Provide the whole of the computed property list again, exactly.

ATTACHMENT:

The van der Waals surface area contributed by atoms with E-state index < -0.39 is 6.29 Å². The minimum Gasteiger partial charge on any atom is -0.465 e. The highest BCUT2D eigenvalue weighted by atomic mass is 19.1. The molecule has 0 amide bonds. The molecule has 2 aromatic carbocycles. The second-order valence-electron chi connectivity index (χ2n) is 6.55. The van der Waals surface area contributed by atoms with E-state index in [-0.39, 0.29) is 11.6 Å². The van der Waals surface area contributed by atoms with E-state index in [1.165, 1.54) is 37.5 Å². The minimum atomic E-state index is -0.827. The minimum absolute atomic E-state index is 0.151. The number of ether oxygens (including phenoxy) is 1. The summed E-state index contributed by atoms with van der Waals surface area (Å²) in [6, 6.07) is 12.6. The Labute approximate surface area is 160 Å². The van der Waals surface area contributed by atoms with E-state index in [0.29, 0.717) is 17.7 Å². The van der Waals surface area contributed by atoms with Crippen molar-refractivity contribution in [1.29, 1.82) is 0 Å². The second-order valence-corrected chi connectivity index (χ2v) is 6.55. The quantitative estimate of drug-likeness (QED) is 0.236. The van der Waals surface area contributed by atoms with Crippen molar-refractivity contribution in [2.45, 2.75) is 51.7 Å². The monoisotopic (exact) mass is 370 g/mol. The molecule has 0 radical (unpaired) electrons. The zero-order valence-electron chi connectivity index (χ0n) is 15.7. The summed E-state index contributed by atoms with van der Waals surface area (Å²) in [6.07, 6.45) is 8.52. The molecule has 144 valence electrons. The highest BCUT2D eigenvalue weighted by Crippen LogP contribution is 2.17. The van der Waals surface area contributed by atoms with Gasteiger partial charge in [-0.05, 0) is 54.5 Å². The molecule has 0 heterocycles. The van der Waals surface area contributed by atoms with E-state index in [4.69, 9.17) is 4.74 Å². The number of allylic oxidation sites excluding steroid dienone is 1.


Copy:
The van der Waals surface area contributed by atoms with E-state index < -0.39 is 6.29 Å². The minimum Gasteiger partial charge on any atom is -0.465 e. The highest BCUT2D eigenvalue weighted by atomic mass is 19.1. The molecule has 0 amide bonds. The molecule has 2 aromatic carbocycles. The second-order valence-electron chi connectivity index (χ2n) is 6.55. The van der Waals surface area contributed by atoms with E-state index in [-0.39, 0.29) is 11.6 Å². The van der Waals surface area contributed by atoms with E-state index in [1.165, 1.54) is 37.5 Å². The minimum atomic E-state index is -0.827. The minimum absolute atomic E-state index is 0.151. The number of ether oxygens (including phenoxy) is 1. The summed E-state index contributed by atoms with van der Waals surface area (Å²) in [6, 6.07) is 12.6. The Labute approximate surface area is 160 Å². The van der Waals surface area contributed by atoms with E-state index in [0.29, 0.717) is 17.7 Å². The van der Waals surface area contributed by atoms with Crippen molar-refractivity contribution in [1.29, 1.82) is 0 Å². The second-order valence-corrected chi connectivity index (χ2v) is 6.55. The quantitative estimate of drug-likeness (QED) is 0.236. The van der Waals surface area contributed by atoms with Crippen molar-refractivity contribution in [2.45, 2.75) is 51.7 Å². The monoisotopic (exact) mass is 370 g/mol. The molecule has 0 radical (unpaired) electrons. The zero-order valence-electron chi connectivity index (χ0n) is 15.7. The summed E-state index contributed by atoms with van der Waals surface area (Å²) in [6.07, 6.45) is 8.52. The molecule has 144 valence electrons. The highest BCUT2D eigenvalue weighted by Crippen LogP contribution is 2.17. The van der Waals surface area contributed by atoms with Gasteiger partial charge in [-0.05, 0) is 54.5 Å². The molecule has 0 heterocycles. The van der Waals surface area contributed by atoms with E-state index in [4.69, 9.17) is 4.74 Å². The number of allylic oxidation sites excluding steroid dienone is 1.